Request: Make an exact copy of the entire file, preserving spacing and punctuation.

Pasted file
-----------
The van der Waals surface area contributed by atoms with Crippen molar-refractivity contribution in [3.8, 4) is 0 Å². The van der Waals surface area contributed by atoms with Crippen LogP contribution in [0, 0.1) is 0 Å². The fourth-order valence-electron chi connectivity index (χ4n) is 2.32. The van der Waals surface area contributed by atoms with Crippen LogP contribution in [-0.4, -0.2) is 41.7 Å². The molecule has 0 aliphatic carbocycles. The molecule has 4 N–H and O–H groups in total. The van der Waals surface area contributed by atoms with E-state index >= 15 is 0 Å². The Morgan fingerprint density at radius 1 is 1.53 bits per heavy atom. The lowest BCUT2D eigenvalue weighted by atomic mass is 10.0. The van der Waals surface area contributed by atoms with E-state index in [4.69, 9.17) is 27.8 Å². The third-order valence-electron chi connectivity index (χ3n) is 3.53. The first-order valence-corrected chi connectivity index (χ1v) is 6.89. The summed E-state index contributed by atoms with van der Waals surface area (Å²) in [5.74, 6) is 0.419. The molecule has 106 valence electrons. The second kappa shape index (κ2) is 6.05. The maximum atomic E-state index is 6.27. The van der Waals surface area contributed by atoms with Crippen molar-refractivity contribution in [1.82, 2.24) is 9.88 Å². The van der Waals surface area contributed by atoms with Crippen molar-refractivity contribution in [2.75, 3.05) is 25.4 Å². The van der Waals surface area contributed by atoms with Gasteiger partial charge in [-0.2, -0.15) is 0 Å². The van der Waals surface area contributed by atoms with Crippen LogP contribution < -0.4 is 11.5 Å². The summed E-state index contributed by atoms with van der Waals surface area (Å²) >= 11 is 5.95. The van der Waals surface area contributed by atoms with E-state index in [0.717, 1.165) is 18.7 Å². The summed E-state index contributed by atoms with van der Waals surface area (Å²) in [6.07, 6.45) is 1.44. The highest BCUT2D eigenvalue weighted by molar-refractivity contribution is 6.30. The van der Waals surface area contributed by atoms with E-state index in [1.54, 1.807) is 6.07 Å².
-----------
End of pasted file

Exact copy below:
The van der Waals surface area contributed by atoms with Crippen molar-refractivity contribution in [3.8, 4) is 0 Å². The van der Waals surface area contributed by atoms with Crippen LogP contribution in [0, 0.1) is 0 Å². The fourth-order valence-electron chi connectivity index (χ4n) is 2.32. The van der Waals surface area contributed by atoms with Crippen LogP contribution in [-0.4, -0.2) is 41.7 Å². The molecule has 0 aliphatic carbocycles. The molecule has 4 N–H and O–H groups in total. The van der Waals surface area contributed by atoms with E-state index >= 15 is 0 Å². The Morgan fingerprint density at radius 1 is 1.53 bits per heavy atom. The lowest BCUT2D eigenvalue weighted by atomic mass is 10.0. The van der Waals surface area contributed by atoms with E-state index in [4.69, 9.17) is 27.8 Å². The third-order valence-electron chi connectivity index (χ3n) is 3.53. The first-order valence-corrected chi connectivity index (χ1v) is 6.89. The summed E-state index contributed by atoms with van der Waals surface area (Å²) in [5.74, 6) is 0.419. The molecule has 106 valence electrons. The second kappa shape index (κ2) is 6.05. The maximum atomic E-state index is 6.27. The van der Waals surface area contributed by atoms with Crippen molar-refractivity contribution in [1.82, 2.24) is 9.88 Å². The van der Waals surface area contributed by atoms with Crippen molar-refractivity contribution in [2.75, 3.05) is 25.4 Å². The van der Waals surface area contributed by atoms with Gasteiger partial charge in [-0.2, -0.15) is 0 Å². The van der Waals surface area contributed by atoms with Crippen LogP contribution < -0.4 is 11.5 Å². The summed E-state index contributed by atoms with van der Waals surface area (Å²) >= 11 is 5.95. The van der Waals surface area contributed by atoms with E-state index in [0.717, 1.165) is 18.7 Å². The summed E-state index contributed by atoms with van der Waals surface area (Å²) in [6.07, 6.45) is 1.44. The highest BCUT2D eigenvalue weighted by molar-refractivity contribution is 6.30. The van der Waals surface area contributed by atoms with E-state index in [1.54, 1.807) is 6.07 Å².